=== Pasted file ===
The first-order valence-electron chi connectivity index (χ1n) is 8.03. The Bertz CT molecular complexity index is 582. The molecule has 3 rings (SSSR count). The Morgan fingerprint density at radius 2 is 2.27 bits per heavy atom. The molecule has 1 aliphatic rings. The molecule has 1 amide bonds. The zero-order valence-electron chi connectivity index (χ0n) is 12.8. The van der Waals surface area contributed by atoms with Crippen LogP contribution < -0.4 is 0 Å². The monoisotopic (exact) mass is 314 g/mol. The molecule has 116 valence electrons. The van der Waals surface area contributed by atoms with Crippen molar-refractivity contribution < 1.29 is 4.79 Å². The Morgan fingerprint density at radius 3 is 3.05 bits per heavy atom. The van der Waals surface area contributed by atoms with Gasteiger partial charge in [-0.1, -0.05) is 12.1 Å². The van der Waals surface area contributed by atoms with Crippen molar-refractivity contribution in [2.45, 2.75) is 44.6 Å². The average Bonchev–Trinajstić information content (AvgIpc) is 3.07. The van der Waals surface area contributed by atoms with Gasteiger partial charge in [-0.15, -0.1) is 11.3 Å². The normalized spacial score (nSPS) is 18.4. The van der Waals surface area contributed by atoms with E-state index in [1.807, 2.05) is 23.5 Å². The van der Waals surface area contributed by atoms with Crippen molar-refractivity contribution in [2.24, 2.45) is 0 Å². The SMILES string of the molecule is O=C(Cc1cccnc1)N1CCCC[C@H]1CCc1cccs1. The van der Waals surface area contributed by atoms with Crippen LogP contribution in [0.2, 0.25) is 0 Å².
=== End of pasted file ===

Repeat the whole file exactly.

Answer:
The first-order valence-electron chi connectivity index (χ1n) is 8.03. The Bertz CT molecular complexity index is 582. The molecule has 3 rings (SSSR count). The Morgan fingerprint density at radius 2 is 2.27 bits per heavy atom. The molecule has 1 aliphatic rings. The molecule has 1 amide bonds. The zero-order valence-electron chi connectivity index (χ0n) is 12.8. The van der Waals surface area contributed by atoms with Crippen LogP contribution < -0.4 is 0 Å². The monoisotopic (exact) mass is 314 g/mol. The molecule has 116 valence electrons. The van der Waals surface area contributed by atoms with Crippen molar-refractivity contribution < 1.29 is 4.79 Å². The Morgan fingerprint density at radius 3 is 3.05 bits per heavy atom. The van der Waals surface area contributed by atoms with Gasteiger partial charge in [-0.1, -0.05) is 12.1 Å². The van der Waals surface area contributed by atoms with Crippen molar-refractivity contribution in [2.45, 2.75) is 44.6 Å². The average Bonchev–Trinajstić information content (AvgIpc) is 3.07. The van der Waals surface area contributed by atoms with Gasteiger partial charge in [-0.15, -0.1) is 11.3 Å². The normalized spacial score (nSPS) is 18.4. The van der Waals surface area contributed by atoms with E-state index in [1.807, 2.05) is 23.5 Å². The van der Waals surface area contributed by atoms with Crippen molar-refractivity contribution in [2.24, 2.45) is 0 Å². The SMILES string of the molecule is O=C(Cc1cccnc1)N1CCCC[C@H]1CCc1cccs1. The van der Waals surface area contributed by atoms with Crippen LogP contribution in [0.2, 0.25) is 0 Å².